Utah-based Pluralsight moves jobs to India after laying off 400 employees

The company is also lowering the pay for the authors who create the training content it sells to clients.

(Trent Nelson | The Salt Lake Tribune) Pluralsight headquarters in Draper on Wednesday, August 24, 2022.

Pluralsight, a Utah tech “unicorn” that laid off 400 employees earlier this month because there was a “challenging economic climate,” has told employees some of those jobs are being relocated to India — and that the writers who are doing its Create courses, would now be paid less. according to information from The Salt Lake Tribune.

Chad Utley, the company’s senior vice president of skills content development, told the company’s authors in a video call this week that these changes are part of a reorganization to “position the company for future success” after the company also experienced “poor results ‘ had like this year’s ‘macroeconomic conditions’.

“This has certainly challenged us to be more efficient with the resources we have,” Utley said, “to meet our goals as we head into 2023.”

Jobs set to be moved to India include teams supporting the “author’s home product,” such as “author opportunities, author analysis, as well as author expertise,” Utley said. Pluralsight describes its thousands of authors as “seasoned experts” who “deliver the content needed to take your skills to the next level.”

Pluralsight, which sells subscriptions to its training software and online courses, became at least the fourth Utah-based “unicorn” — a private startup valued at more than $1 billion — to downsize in the fourth quarter of 2022, following Route and Podium earlier this month and MX in October. These cuts came after layoffs had already spread across Utah companies, particularly in technology positions.

CEO Aaron Skonnard told workers in a blog post that a “challenging economic environment” worsened in the final quarter of the year, necessitating downsizing and restructuring.

(Rick Egan | The Salt Lake Tribune) Aaron Skonnard, CEO of Pluralsight, to speak at the Silicon Slopes Summit on Friday, September 30, 2022.

“As your CEO, I own this result and take full responsibility for the decisions that brought us here,” he said.

A call and email to Pluralsight were not immediately answered on Friday.

Utley said Pluralsight has spent the last year building “technical teams” in India and the company expects to transition author support teams there in the first half of 2023. He did not say how many jobs the company will create in India.

This week the company listed vacancies for an India-based talent acquisition specialist, a software developer and manager in business development and product and technical support. All but three of the 35 vacancies listed on the company’s website are based in India.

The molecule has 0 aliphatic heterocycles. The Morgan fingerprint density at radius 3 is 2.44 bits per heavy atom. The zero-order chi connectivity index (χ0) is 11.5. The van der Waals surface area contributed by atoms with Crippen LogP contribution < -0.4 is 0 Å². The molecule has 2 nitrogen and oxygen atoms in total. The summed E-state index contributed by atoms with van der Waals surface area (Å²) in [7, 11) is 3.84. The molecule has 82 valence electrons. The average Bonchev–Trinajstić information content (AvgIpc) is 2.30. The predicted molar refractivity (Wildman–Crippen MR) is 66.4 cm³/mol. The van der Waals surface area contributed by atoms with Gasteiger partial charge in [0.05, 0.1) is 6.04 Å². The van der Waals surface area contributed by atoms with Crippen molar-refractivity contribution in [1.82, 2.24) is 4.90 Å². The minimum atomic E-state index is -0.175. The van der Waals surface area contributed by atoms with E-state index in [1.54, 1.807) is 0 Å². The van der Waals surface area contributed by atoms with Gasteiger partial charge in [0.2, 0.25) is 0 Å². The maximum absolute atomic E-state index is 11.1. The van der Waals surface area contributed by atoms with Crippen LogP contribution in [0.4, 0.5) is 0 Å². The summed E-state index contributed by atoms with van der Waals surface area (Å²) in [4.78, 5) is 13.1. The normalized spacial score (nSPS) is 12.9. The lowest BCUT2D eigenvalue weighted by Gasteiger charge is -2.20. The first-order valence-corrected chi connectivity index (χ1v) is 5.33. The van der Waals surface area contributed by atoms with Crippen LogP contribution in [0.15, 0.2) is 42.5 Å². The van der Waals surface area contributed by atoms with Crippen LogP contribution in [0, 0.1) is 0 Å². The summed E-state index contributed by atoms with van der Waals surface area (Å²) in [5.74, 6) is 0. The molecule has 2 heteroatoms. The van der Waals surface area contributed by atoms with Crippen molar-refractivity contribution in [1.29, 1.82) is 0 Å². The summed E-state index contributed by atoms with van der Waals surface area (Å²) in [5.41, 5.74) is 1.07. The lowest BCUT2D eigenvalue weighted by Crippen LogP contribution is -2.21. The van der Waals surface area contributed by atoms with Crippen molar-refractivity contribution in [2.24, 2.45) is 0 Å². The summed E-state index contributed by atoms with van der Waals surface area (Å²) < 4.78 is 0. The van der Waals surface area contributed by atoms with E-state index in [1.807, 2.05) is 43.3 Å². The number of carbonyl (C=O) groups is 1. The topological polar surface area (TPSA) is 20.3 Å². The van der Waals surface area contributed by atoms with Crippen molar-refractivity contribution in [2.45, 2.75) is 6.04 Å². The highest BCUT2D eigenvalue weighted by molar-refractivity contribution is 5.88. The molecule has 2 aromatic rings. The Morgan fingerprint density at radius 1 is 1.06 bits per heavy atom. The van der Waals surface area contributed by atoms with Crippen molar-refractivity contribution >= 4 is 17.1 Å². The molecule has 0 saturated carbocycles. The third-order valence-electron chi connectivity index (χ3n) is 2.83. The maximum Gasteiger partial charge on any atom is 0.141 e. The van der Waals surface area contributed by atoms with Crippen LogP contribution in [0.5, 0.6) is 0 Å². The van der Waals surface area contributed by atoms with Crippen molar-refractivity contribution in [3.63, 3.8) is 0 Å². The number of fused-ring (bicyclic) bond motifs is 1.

Utley also told the authors that the company is “updating” the “revenue attribution” this month to “more accurately link author payouts to video viewer counts.” He said that “Revenue attribution simply determines the breakdown of subscription revenue associated with author-created video content and any other functionality that Pluralsight develops and sells to its customers.”

As the company has grown, Utley says its customers are asking for fewer videos and more “hands-on experiences.” For example, he said business customers want more features to assess the skills their employees are learning from Pluralsight products.

“As a result, we expect video content revenue to decrease by approximately 25%. We recognize that the timing of the postponement will never be optimal,” he said, “but I would like to note that we do not currently anticipate such a significant shift in the future.”

According to job posting site Indeed.com, the average salary for a Pluralsight writer is $80,850 per year. This varies greatly depending on how many courses an author creates.

Utley said the company will now spend more to create these course assessment features that show clients “where they have gaps and needs and how to address them.”

Founded in 2004, Pluralsight became a public company in 2018. It suffered a net loss of $163.5 million in 2019 and $164 million in 2020, according to SEC documents.

A lawsuit in which Pluralsight claimed it made misleading statements about its sales force in 2019 was recently partially reinstated by the 10th US Circuit of Appeals in Denver. The move allowed two mutual funds that had sued to pursue some of their claims in federal courts. Pluralsight has denied wrongdoing.

[Read more: Investors in Utah’s Pluralsight get a 2nd chance to prove an executive misled them while he was selling his stock]

Pluralsight announced that it was acquired by Vista Equity Partners in April 2021, meaning its stock has ceased trading and the company is no longer listed on a public stock exchange. According to Pitchbook, Vista paid about $3.8 billion for the company.

In 2017, Pluralsight was offered a tax refund worth up to $21 million if it met the terms of a contract with the Governor’s Office of Economic Opportunity to create 2,464 jobs over 10 years. A government database shows that as of March, Pluralsight qualified for zero to 25% of that total tax credit.

Layoffs reduce the tax incentives offered to companies and may bar them from receiving a tax credit for a period of time, according to the Office of Economic Opportunity.

Editor’s Note • This story is available only to Salt Lake Tribune subscribers. Thank you for supporting local journalism.

https://www.sltrib.com/news/2022/12/23/utahs-pluralsight-moving-jobs/ Utah-based Pluralsight moves jobs to India after laying off 400 employees

Justin Scacco

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